Most computers perform an integer division where the remainder has the same sign as the numerator. So for `N=7` and `D=3` the computed solution is `(Q=2, R=1)` and for `N=7` and `D=-3` the computed solution is `(Q=-2, R=1)`. We will assume such integer division convention in the remainder (no pun intended) of this post.

## Unsigned division

An unsigned integer division is an integer division involving two unsigned integers N and D. This has the consequence that Q and R will always be positive. A very naive (and slow) approach for unsigned division is as follows.

This algorithm, while correct and easy to understand, is not very efficient (think on dividing a big N with a small D). Is there a way that we can compute the division in a fixed amount of time? The answer is yes, just adapt how you divide by hand but to binary numbers. We will compute a temporary remainder picking bits, from left to right, of the dividend. When the remainder is larger than the divisor, we will subtract the divisor from that remainder and set the appropiate bit in the quotient.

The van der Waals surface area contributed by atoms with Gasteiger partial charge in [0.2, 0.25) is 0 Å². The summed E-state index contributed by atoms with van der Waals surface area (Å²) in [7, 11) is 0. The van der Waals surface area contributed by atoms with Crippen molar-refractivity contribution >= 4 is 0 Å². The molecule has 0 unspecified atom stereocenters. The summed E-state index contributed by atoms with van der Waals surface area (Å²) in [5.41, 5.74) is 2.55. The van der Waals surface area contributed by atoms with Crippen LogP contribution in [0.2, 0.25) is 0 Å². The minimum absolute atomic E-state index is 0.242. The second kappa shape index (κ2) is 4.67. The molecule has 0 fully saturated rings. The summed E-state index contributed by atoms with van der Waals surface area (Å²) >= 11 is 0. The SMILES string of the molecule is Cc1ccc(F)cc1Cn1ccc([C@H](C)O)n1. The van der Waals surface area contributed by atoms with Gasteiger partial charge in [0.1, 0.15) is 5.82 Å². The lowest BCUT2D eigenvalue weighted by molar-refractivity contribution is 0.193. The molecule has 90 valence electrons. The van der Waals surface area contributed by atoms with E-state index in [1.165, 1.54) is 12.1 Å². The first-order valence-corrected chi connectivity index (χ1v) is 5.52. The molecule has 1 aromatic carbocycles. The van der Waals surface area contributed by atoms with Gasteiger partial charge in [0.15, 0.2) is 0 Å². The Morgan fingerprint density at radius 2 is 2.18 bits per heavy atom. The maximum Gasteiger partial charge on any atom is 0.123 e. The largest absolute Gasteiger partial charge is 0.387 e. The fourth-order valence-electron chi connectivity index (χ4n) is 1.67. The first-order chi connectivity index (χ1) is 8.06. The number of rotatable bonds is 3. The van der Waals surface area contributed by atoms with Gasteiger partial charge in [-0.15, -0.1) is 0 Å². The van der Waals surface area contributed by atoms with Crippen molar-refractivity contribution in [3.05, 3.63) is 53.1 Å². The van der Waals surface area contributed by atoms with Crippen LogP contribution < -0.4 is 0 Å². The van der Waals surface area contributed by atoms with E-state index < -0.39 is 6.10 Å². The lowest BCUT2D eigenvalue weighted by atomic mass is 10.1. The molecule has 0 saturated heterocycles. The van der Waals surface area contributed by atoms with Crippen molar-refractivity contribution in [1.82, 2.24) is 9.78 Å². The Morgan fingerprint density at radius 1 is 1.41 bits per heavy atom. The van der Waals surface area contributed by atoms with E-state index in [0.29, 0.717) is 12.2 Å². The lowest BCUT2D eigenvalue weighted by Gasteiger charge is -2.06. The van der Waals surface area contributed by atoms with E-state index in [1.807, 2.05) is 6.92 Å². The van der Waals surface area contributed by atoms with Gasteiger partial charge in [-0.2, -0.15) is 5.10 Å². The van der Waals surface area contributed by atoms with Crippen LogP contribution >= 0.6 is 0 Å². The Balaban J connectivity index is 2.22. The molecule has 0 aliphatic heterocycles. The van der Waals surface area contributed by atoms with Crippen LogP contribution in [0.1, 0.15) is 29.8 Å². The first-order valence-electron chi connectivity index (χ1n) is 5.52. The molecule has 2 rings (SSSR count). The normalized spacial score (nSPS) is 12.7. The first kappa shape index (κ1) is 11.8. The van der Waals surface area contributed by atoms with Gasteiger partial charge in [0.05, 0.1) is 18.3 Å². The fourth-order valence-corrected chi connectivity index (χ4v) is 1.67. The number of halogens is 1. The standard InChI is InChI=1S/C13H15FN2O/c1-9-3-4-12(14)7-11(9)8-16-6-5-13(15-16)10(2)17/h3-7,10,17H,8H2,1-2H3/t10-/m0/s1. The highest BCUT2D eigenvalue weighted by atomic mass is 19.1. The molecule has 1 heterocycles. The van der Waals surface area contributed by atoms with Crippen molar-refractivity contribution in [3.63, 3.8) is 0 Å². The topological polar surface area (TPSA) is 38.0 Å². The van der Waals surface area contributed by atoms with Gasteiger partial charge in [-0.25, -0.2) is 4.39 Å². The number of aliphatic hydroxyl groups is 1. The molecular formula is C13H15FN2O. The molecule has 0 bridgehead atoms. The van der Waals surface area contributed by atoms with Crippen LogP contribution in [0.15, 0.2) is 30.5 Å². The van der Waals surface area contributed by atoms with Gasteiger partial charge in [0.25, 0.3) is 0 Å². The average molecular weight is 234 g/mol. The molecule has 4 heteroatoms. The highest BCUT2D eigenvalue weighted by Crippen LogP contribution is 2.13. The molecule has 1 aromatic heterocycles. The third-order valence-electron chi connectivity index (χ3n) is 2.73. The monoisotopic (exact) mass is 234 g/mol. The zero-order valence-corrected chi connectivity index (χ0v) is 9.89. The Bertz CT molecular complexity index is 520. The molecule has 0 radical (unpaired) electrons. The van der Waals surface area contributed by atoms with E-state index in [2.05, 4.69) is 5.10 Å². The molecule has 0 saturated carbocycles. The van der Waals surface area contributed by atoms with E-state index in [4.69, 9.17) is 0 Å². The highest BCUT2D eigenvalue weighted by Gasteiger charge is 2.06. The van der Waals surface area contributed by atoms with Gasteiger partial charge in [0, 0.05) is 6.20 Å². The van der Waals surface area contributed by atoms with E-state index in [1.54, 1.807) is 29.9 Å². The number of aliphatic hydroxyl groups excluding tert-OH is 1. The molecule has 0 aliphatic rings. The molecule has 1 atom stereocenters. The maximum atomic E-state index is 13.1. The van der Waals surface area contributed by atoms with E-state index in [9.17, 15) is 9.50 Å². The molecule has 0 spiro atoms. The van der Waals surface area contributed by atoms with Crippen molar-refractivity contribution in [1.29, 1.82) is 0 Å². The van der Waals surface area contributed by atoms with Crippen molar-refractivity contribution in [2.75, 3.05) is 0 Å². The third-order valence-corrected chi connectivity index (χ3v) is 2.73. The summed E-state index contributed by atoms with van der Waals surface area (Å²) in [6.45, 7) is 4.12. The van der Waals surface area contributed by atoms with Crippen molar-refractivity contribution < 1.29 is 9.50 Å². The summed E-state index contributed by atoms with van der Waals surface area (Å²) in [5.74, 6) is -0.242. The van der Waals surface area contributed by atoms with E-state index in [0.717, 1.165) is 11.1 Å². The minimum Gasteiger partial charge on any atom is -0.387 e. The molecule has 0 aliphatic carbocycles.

This approach is a bit more efficient since it repeats the loop a fixed number of times (always 32). For each bit of N starting from the most significant one (line 13), we push it to the right of the current value of R (line 14). We do this by adding R to itself, this is 2*R which is actually shifting to the right R 1 bit. Then we add the carry, that will be 1 if the most significant bit of N before the shift (line 13) was 1. Then we check if the current R is already bigger than D (line 16) If so we subtract N from R, R ← R - N (line 17) and then we push a 1 to the right of Q (line 18), again by adding Q to itself plus the carry set by the comparison (if R >= N then there is no borrow so C became 1 in `cmp` of line 16).